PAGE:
Feeds

Judge OKs Sprint's $30m overcharging settlement

Pre-paid

Boost IT visibility and business value

A federal judge has given Sprint Nextel initial approval to pay $30m to settle a class-action lawsuit accusing it of colluding with other phone companies to overcharge customers. Qualified customers will receive prepaid calling cards from a cache worth $25m. Attorneys get the remaining $5m for fees and costs.

The case, struck in 2003, accuses Sprint of scheming with AT&T and MCI to charge business and residential customers more than the regulated fee for the Universal Services Fund. Major US telecom providers are required to contribute to the USF, which subsidizes services available to low income, rural and high cost areas. The Federal Communications Commission sets the contribution rate.

The settlement covers long-distance customers who paid the fees between August 1, 2001 and March 31, 2003. This includes Sprint long-distance residential and business customers, MCI long-distance business customers, AT&T long-distance business customers and AT&T long-distance residential customers in California.

Sprint's bills identified the charge as "Federal Universal Services Fee" or "Carrier Universal Service Charge," while AT&T called it a "Universal Connectivity Charge".

The antitrust case had consolidated several smaller class-actions to a federal court in Kansas City. Sprint's co-defendant, AT&T, was not included in the settlement, and still faces litigation.

US District Judge John Lungstrum has scheduled a final hearing for the Sprint settlement on March 3, 2008. ®

Seven Steps to Software Security

More from The Register

next story
Yorkshire cops fail to grasp principle behind BT Fon Wi-Fi network
'Prevent people that are passing by to hook up to your network', pleads plod
Major problems beset UK ISP filth filters: But it's OK, nobody uses them
It's almost as though pr0n was actually rather popular
Apple orders huge MOUNTAIN of 80 MILLION 'Air' iPhone 6s
Bigger, harder trouser bulges foretold for fanbois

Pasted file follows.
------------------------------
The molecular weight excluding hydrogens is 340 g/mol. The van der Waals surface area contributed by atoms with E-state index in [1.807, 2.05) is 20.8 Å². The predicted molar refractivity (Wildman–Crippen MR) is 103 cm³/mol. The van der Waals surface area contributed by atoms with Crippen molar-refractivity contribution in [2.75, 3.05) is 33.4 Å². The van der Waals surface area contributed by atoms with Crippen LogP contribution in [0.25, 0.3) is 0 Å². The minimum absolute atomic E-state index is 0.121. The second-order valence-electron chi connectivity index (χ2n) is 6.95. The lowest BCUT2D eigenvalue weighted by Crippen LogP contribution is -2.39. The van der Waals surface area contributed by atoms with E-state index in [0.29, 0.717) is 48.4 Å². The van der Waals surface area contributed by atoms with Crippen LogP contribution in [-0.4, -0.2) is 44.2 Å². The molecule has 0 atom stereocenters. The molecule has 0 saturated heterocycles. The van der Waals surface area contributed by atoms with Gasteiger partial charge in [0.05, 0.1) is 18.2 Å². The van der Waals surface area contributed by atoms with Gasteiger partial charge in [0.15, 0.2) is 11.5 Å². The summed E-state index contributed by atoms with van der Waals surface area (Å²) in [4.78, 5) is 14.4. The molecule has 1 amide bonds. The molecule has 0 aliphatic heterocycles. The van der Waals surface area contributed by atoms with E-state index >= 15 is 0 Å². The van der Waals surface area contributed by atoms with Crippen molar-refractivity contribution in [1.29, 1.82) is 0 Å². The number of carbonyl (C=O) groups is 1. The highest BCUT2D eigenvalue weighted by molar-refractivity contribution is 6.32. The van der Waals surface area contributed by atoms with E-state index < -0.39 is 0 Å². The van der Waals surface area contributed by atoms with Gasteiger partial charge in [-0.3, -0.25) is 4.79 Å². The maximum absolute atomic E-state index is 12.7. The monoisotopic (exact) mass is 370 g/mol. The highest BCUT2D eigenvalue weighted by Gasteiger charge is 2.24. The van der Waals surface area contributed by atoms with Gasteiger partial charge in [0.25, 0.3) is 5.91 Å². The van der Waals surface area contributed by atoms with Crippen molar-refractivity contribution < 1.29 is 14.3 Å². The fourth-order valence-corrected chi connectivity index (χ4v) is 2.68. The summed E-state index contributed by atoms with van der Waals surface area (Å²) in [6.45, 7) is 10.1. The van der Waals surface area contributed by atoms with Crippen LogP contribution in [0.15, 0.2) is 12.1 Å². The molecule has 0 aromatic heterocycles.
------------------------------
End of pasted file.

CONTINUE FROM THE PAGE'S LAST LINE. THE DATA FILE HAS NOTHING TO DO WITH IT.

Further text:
Google Nest, ARM, Samsung pull out Thread to strangle ZigBee
But there's a flaw in Google's IP-based IoT system
US freemium mobile network eyes up Europe
FreedomPop touts 'free' calls, texts and data
'Two-speed internet' storm turns FCC.gov into zero-speed website
Deadline for comments on net neutrality shake-up extended to Friday
Oh girl, you jus' didn't: Level 3 slaps Verizon in Netflix throttle blowup
Just hook us up to more 10Gbps ports, backbone biz yells in tit-for-tat spat
Want to beat Verizon's slow Netflix? Get a VPN
Exec finds stream speed climbs when smuggled out
GoTenna: How does this 'magic' work?
An ideal product if you believe the Earth is flat
prev story

Whitepapers

Seven Steps to Software Security
Seven practical steps you can begin to take today to secure your applications and prevent the damages a successful cyber-attack can cause.
Consolidation: The Foundation for IT Business Transformation
In this whitepaper learn how effective consolidation of IT and business resources can enable multiple, meaningful business benefits.
Designing a Defense for Mobile Applications
Learn about the various considerations for defending mobile applications - from the application architecture itself to the myriad testing technologies.
Build a business case: developing custom apps
Learn how to maximize the value of custom applications by accelerating and simplifying their development.
Consolidation: the foundation for IT and business transformation
In this whitepaper learn how effective consolidation of IT and business resources can enable multiple, meaningful business benefits.